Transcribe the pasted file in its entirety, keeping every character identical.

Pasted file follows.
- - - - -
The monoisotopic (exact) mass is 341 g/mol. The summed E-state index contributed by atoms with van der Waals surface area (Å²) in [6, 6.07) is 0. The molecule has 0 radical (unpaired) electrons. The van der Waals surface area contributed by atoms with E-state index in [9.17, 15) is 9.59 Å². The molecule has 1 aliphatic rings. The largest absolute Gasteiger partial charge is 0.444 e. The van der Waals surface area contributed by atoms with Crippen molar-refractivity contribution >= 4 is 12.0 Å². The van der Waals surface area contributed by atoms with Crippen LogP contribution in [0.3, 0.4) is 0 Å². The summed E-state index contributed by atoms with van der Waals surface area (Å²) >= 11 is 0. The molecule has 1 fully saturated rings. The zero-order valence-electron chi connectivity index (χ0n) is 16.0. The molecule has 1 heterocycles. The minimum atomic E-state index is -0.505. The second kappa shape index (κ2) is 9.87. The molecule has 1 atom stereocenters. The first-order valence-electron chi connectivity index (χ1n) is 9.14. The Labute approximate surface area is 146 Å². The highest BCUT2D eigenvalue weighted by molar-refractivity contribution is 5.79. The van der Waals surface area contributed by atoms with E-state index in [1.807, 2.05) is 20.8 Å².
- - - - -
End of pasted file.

The monoisotopic (exact) mass is 341 g/mol. The summed E-state index contributed by atoms with van der Waals surface area (Å²) in [6, 6.07) is 0. The molecule has 0 radical (unpaired) electrons. The van der Waals surface area contributed by atoms with E-state index in [9.17, 15) is 9.59 Å². The molecule has 1 aliphatic rings. The largest absolute Gasteiger partial charge is 0.444 e. The van der Waals surface area contributed by atoms with Crippen molar-refractivity contribution >= 4 is 12.0 Å². The van der Waals surface area contributed by atoms with Crippen LogP contribution in [0.3, 0.4) is 0 Å². The summed E-state index contributed by atoms with van der Waals surface area (Å²) >= 11 is 0. The molecule has 1 fully saturated rings. The zero-order valence-electron chi connectivity index (χ0n) is 16.0. The molecule has 1 heterocycles. The minimum atomic E-state index is -0.505. The second kappa shape index (κ2) is 9.87. The molecule has 1 atom stereocenters. The first-order valence-electron chi connectivity index (χ1n) is 9.14. The Labute approximate surface area is 146 Å². The highest BCUT2D eigenvalue weighted by molar-refractivity contribution is 5.79. The van der Waals surface area contributed by atoms with E-state index in [1.807, 2.05) is 20.8 Å².